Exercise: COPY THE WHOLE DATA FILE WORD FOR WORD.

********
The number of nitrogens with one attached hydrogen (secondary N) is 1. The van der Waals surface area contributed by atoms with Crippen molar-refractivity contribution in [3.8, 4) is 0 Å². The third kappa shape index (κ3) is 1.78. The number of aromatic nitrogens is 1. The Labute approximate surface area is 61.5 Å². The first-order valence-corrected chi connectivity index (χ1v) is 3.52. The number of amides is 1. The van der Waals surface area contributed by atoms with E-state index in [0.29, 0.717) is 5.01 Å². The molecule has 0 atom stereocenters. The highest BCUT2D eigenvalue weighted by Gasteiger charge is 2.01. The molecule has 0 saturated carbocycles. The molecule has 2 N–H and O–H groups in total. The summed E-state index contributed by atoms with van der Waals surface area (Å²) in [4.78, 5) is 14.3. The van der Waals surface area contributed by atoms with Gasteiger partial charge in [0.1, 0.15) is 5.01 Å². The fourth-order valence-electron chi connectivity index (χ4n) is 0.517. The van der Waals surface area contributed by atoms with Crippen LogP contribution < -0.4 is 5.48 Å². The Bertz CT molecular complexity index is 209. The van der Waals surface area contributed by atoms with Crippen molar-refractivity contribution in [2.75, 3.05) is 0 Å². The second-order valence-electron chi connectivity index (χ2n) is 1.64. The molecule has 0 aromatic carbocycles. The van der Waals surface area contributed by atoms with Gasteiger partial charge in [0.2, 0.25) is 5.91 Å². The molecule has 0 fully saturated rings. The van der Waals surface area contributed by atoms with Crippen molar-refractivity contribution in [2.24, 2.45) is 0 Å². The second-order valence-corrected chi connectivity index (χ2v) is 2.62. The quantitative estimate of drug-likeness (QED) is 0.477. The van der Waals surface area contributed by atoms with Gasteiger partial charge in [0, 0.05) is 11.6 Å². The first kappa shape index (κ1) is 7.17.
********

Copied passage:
The number of nitrogens with one attached hydrogen (secondary N) is 1. The van der Waals surface area contributed by atoms with Crippen molar-refractivity contribution in [3.8, 4) is 0 Å². The third kappa shape index (κ3) is 1.78. The number of aromatic nitrogens is 1. The Labute approximate surface area is 61.5 Å². The first-order valence-corrected chi connectivity index (χ1v) is 3.52. The number of amides is 1. The van der Waals surface area contributed by atoms with E-state index in [0.29, 0.717) is 5.01 Å². The molecule has 0 atom stereocenters. The highest BCUT2D eigenvalue weighted by Gasteiger charge is 2.01. The molecule has 0 saturated carbocycles. The molecule has 2 N–H and O–H groups in total. The summed E-state index contributed by atoms with van der Waals surface area (Å²) in [4.78, 5) is 14.3. The van der Waals surface area contributed by atoms with Gasteiger partial charge in [0.1, 0.15) is 5.01 Å². The fourth-order valence-electron chi connectivity index (χ4n) is 0.517. The van der Waals surface area contributed by atoms with Crippen LogP contribution < -0.4 is 5.48 Å². The Bertz CT molecular complexity index is 209. The van der Waals surface area contributed by atoms with Crippen molar-refractivity contribution in [2.75, 3.05) is 0 Å². The second-order valence-electron chi connectivity index (χ2n) is 1.64. The molecule has 0 aromatic carbocycles. The van der Waals surface area contributed by atoms with Gasteiger partial charge in [0.2, 0.25) is 5.91 Å². The molecule has 0 fully saturated rings. The van der Waals surface area contributed by atoms with Crippen molar-refractivity contribution in [2.24, 2.45) is 0 Å². The second-order valence-corrected chi connectivity index (χ2v) is 2.62. The quantitative estimate of drug-likeness (QED) is 0.477. The van der Waals surface area contributed by atoms with Gasteiger partial charge in [0, 0.05) is 11.6 Å². The first kappa shape index (κ1) is 7.17.